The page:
Hawaiian Holiday Recipes
Here in Hawaii, the holidays mean great food. Yes, we usually have the traditional American food, and, because there are so many different cultures living here, we also have a potpourri of other delectable food items to please all the guests and neighbors. So besides the turkey, stuffing, potatoes and gravy, you may find on the table some Hawaiian Pork Chops, Hawaiian sweet bread, and one of my favorites, mochi. Here are a few recipes you might like to try.
Many Hawaiian families go all out and make an imu (underground oven) where they cook their turkey, ham, laulau, root crops and other foods. Often they cook a whole pig in this traditional Hawaiian oven. The men do most of the heavy work, which is great for the women, but for those that like pork, but do not know how to make an imu, here is a great recipe for Hawaiian Pork Chops that is sure to please:
HAWAIIAN PORK CHOPS
Six lean boneless pork chops
One tablespoon prepared mustard
Two tablespoons white win vinegar
One tablespoon hoisin sauce
One half teaspoon salt
One eighth teaspoon pepper
One 8 ounce can pineapple chunks in juice
Two tablespoons cornstarch
Two tablespoons water
One papaya, peeled, seed and sliced
Place chops in crockpot. In small bowl, combine mustard, vinegar, hoisin sauce, salt and pepper. Drain the juice from the pineapple chunks and add it to mustard mixture. Reserve pineapple chunks. Pour the sauce over chops in the crock pot. Cover and cook on low for five to six hours or until the meat is tender. Remove chops and keep warm. Turn to high. Dissolve cornstarch in water in small bowl and stir the cornstarch mixture into the juices in the crockpot. Cover and cook on high for 10 to 15 minutes. Stir in the pineapple chunks and papaya. It is best if the papaya is firm - not mushy. Serve the pork chops and add coconut and macadamia nuts if desired. Yum!
HAWAIIAN SWEET BREAD
One of my favorite holiday breads is Hawaiian Sweet Bread. It is baked in a pie tin instead of a bread pan, and is very festive.
Seven cups all-purpose flour
Three quarter cup instant mashed potato flakes
Two thirds cup sugar
Two (.25 ounce) packages active dry yeast
One teaspoon salt
One half teaspoon ground ginger
One cup milk
One half cup water
One half cup butter, softened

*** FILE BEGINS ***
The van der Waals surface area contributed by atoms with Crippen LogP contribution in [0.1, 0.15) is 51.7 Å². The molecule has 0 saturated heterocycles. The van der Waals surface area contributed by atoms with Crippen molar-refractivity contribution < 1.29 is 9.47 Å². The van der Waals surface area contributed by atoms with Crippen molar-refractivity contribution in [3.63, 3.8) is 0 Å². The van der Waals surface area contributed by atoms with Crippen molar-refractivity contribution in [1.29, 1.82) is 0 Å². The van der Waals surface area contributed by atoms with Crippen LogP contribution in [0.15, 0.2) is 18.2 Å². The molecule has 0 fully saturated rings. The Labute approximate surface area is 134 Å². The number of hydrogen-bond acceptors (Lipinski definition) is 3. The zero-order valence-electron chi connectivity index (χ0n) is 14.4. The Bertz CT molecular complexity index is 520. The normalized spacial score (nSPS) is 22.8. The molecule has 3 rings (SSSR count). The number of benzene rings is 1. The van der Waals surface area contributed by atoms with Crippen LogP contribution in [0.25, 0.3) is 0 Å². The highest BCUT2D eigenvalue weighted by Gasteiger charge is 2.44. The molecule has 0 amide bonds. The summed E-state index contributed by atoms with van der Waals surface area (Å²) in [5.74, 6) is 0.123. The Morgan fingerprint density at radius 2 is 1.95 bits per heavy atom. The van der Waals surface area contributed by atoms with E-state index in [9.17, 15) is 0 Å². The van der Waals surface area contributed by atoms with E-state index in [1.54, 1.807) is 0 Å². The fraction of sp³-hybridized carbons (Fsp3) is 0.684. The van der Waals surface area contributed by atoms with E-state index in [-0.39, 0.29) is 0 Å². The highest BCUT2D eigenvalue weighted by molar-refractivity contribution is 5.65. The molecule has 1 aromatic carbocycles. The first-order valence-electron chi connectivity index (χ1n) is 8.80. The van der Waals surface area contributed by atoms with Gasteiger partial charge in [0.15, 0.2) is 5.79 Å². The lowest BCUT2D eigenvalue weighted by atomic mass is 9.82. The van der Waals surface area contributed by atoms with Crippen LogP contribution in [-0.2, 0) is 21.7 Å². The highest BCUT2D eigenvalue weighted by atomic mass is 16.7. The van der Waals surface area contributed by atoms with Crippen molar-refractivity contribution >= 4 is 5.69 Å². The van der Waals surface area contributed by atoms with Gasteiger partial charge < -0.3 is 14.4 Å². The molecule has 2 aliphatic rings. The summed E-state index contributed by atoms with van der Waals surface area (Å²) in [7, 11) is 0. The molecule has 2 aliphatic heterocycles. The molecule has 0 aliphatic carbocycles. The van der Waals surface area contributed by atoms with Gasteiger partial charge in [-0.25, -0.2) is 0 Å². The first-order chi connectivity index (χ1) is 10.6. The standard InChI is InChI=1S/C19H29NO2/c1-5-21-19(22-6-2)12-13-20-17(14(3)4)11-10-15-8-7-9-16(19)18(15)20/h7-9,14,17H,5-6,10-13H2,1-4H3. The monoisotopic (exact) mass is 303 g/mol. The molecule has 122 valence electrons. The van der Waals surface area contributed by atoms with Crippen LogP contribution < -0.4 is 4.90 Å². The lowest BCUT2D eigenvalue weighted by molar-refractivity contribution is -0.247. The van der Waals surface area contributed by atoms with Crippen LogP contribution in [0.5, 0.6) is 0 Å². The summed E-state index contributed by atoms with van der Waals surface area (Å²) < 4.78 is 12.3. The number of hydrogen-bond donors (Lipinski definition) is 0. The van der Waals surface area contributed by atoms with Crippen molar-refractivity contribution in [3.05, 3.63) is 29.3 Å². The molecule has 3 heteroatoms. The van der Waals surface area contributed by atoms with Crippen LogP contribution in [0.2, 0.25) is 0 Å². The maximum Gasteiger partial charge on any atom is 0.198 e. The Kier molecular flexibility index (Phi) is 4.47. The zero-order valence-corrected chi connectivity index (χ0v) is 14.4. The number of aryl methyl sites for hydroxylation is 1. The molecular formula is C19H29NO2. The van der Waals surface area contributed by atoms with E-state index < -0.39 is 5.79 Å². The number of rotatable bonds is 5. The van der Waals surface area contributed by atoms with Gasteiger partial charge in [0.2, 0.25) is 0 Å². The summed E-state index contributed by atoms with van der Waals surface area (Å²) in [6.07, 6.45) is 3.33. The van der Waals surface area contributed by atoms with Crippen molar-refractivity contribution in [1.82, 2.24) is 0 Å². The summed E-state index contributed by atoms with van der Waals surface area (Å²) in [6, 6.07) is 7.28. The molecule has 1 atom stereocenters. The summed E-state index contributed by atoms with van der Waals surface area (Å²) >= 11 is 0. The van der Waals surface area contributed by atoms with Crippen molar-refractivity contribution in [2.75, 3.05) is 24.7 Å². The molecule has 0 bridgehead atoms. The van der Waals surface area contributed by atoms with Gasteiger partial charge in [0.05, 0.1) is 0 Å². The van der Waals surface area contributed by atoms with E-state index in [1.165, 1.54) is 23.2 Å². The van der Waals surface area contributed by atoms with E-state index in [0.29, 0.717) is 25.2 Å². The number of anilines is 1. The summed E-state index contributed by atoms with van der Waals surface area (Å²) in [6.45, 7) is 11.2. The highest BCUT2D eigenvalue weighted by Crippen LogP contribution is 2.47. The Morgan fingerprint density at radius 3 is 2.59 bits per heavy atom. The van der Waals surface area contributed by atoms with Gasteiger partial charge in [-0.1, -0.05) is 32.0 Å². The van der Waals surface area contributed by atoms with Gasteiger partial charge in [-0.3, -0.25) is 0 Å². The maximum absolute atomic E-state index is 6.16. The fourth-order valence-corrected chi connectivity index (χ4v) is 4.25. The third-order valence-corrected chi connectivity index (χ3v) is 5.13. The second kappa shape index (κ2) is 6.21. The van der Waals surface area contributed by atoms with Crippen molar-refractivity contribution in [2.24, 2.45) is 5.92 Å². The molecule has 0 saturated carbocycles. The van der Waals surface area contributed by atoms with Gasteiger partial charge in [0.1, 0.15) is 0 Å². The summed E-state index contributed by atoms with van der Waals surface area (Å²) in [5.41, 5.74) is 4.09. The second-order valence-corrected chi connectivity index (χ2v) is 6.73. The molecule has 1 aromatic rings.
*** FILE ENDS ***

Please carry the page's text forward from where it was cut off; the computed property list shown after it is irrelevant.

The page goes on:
One cup pineapple juice
Two teaspoons vanilla extract
Combine the flour, potato flakes, sugar, yeast, salt and ginger in a large mixing bowl. In a small saucepan, heat the water, milk, butter and pineapple juice to 120-130 degrees F. Add the wet to the dry ingredients and beat just until moistened. Add eggs and beat until smooth. Beat in vanilla. Stir in enough remaining flour to form a soft dough.
Turn dough onto a floured surface; knead until smooth and elastic for about six to eight minutes. Place in a greased bowl, turning once to grease the top. Cover and let it rise in a warm place until doubled - about one hour.
Punch dough down, turn onto a lightly floured surface and divide into thirds. Shape each into a ball and place in three greased 9-in round pie baking pans. Cover and let rise until doubled, about 45 minutes.
Bake at 3 degrees F for 20-25 minutes or until golden brown. Cover loosely with foil it top browns too quickly.
Now for my favorite holiday treat - mochi. This is an easy basic mochi recipe for beginners. There are many kinds of mochi with different fillings and sometimes it is wrapped around ice cream.
One box of mochiko sweet rice flour
One and one half teaspoon of baking powder
Two and one half cups of sugar
One can of coconut milk or one can of evaporated milk
One and one half cup of water
Extract flavor desired (vanilla, almond or coconut)
Food dye (optional)
Mix mochiko flour, sugar and baking powder in one bowl. Stir the dry ingredients together.
Mix coconut or evaporated milk, water, a few drops of extract flavor such as vanilla, almond, strawberry or lemon and a few drops of food dye in another bowl (the color should be a light pastel). Stir the liquid ingredients well.
Pour the mixed liquid ingredients into the bowl of dry ingredients. Grease sides and bottom of baking dish. Stir ingredients well and pour into a greased 9 x 13 baking dish.
Bake for one hour at 350 degrees. Let the mochi cool then cut into squares. You may like to dust lightly with mochiko flour to prevent stickiness. Serve as a snack or as a dessert. This treat will store for several days in a covered container.
As you can see, Hawaiians love to add a little pineapple or coconut to many of their recipes to give it a Polynesian flavor.
Another great way to use Hawaiian Sweet Bread is as part of the holiday stuffing. You can add pineapple chunks, cranberries, along with the sage, thyme, sweet onions and celery.
I hope you have enjoyed these Hawaiian recipes. Have a great holiday season.
More by this Author
Hawaiians love ghost stories. Here is one to give you chicken skin.
A night I will never forget! A group of nine of our family went to Salt Lake City to attend Mormon Tabernacle Choir Christmas with special guests, Santino Fontana, and The Sesame Street Muppets.
The Tongan peop of Oceania wear clothes that show respect to the Royal Family. When going to an affair where royalty is expected, certain clothes are expected. Tradition also dictates funeral attire.